Casper ML, Barnett E, Williams GI, et al: Atlas of Stroke Mortality: Racial, Ethnic, and Geographic Disparities in the United States. Atlanta, Ga, Department of Health and Human Services, Centers for Disease Control and Prevention, 2003
 
American Heart Association: Heart Diseases and Stroke Statistics, 2004
 
Fisher M, Brott TG: Emerging therapies for acute ischemic stroke: new therapies on trial. Stroke  2003; 34:359—361
[CrossRef] | [PubMed]
 
Adams HP, Jr., Adams RJ, Brott T, et al: Guidelines for the early management of patients with ischemic stroke: A scientific statement from the stroke council of the American Stroke Association. Stroke  2003; 34:1056—1083
[CrossRef] | [PubMed]
 
Moroz A, Bogey RA, Bryant PR, et al: Stroke and neurodegenerative disorders, 2: stroke: comorbidities and complications. Arch Phys Med Rehabil 2004; 85:S11-14
 
McLean DE: Medical complications experienced by a cohort of stroke survivors during inpatient, tertiary-level stroke rehabilitation. Arch Phys Med Rehabil  2004; 85:466—469
[CrossRef] | [PubMed]
 
Lezak MD: Neuropsychological Assessment. New York, Oxford University Press, 1995
 
Folstein MF, Folstein SE, McHugh PR: "Mini-mental state": A practical method for grading the cognitive state of patients for the clinician. J Psychiatr Res  1975; 12:189—198
[CrossRef] | [PubMed]
 
Zung W: Self-rating depression scale. Arch Neurol  1965; 12:63—70
 
Hamilton M: The development of a rating scale for primary depressive illness. Br J Soc Clin Psychol  1967; 6:278—296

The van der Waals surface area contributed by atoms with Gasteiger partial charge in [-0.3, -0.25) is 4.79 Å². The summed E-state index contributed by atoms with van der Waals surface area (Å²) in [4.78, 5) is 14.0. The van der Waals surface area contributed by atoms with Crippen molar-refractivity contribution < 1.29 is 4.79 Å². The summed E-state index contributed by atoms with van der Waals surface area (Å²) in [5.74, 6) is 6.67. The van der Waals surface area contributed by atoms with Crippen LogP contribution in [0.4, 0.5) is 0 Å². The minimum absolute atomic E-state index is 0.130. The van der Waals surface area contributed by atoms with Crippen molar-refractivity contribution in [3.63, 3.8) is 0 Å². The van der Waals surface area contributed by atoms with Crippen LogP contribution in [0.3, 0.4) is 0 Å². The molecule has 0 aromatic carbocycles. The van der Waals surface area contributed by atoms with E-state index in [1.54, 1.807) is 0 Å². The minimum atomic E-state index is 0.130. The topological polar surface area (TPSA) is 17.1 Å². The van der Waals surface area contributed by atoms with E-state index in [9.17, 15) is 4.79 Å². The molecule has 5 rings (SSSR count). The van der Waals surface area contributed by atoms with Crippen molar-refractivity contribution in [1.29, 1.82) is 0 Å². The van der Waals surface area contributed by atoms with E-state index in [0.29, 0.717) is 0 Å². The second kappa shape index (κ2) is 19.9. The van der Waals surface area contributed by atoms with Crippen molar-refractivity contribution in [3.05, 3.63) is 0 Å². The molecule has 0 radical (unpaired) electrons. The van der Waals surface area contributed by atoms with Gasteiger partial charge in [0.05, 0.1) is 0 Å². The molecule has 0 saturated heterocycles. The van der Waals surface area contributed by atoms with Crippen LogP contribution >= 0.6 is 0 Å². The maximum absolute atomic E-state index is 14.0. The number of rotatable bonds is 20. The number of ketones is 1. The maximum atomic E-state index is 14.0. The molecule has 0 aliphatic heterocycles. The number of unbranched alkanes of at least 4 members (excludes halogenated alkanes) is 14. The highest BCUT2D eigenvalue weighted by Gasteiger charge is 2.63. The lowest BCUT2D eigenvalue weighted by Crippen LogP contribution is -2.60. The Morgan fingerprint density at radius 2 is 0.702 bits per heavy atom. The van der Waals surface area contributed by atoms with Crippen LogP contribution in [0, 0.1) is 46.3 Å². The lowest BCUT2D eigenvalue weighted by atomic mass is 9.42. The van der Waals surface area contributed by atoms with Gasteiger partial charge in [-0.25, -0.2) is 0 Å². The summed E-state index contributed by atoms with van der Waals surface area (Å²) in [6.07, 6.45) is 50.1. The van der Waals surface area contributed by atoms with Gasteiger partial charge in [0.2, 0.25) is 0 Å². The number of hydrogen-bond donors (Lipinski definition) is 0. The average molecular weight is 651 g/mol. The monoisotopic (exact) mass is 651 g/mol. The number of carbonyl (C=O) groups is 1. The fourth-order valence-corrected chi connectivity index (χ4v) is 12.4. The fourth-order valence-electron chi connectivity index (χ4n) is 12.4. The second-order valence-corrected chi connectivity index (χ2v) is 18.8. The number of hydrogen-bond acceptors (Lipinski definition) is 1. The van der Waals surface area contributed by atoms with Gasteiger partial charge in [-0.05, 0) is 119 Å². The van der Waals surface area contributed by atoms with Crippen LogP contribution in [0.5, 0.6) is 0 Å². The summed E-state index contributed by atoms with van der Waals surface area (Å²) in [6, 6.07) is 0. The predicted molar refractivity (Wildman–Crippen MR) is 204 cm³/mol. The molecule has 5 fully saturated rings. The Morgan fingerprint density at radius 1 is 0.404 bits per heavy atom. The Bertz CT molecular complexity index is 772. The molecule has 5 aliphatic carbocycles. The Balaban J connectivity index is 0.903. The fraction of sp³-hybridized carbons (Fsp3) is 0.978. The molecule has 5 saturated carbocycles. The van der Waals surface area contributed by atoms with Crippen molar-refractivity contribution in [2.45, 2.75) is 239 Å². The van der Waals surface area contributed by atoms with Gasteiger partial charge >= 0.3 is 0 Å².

[CrossRef] | [PubMed]
 
Lyden PD, Hantson L: Assessment scales for the evaluation of stroke patients. J Stroke Cerebrovasc Dis  1998; 7:113—127
[CrossRef] | [PubMed]
 
Roberts L, Counsell C: Assessment of clinical outcomes in acute stroke trials. Stroke  1998; 29:986—991
[CrossRef] | [PubMed]
 
Duncan PW, Jorgensen HS, Wade DT: Outcome measures in acute stroke trials: a systematic review and some recommendations to improve practice. Stroke  2000; 31:1429—1438
[CrossRef] | [PubMed]
 
Kotila M, Numminen H, Waltimo O, et al: Post-stroke depression and functional recovery in a population-based stroke register: The Finn Stroke Study. Eur J Neurol  1999; 6:309—312
[CrossRef] | [PubMed]
 
Patel MD, Coshall C, Rudd AG, Wolfe CD: Cognitive impairment after stroke: clinical determinants and its associations with long-term stroke outcomes. J Am Geriatr Soc  2002; 50:700—706
[CrossRef] | [PubMed]
 
Herrmann N, Black SE, Lawrence J, et al: The Sunnybrook Stroke Study: a prospective study of depressive symptoms and functional outcome. Stroke  1998; 29:618—624
[CrossRef] | [PubMed]
 
Beck A: Beck Depression Inventory. San Antonio, The Psychological Corporation, 1987
 
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References

Casper ML, Barnett E, Williams GI, et al: Atlas of Stroke Mortality: Racial, Ethnic, and Geographic Disparities in the United States. Atlanta, Ga, Department of Health and Human Services, Centers for Disease Control and Prevention, 2003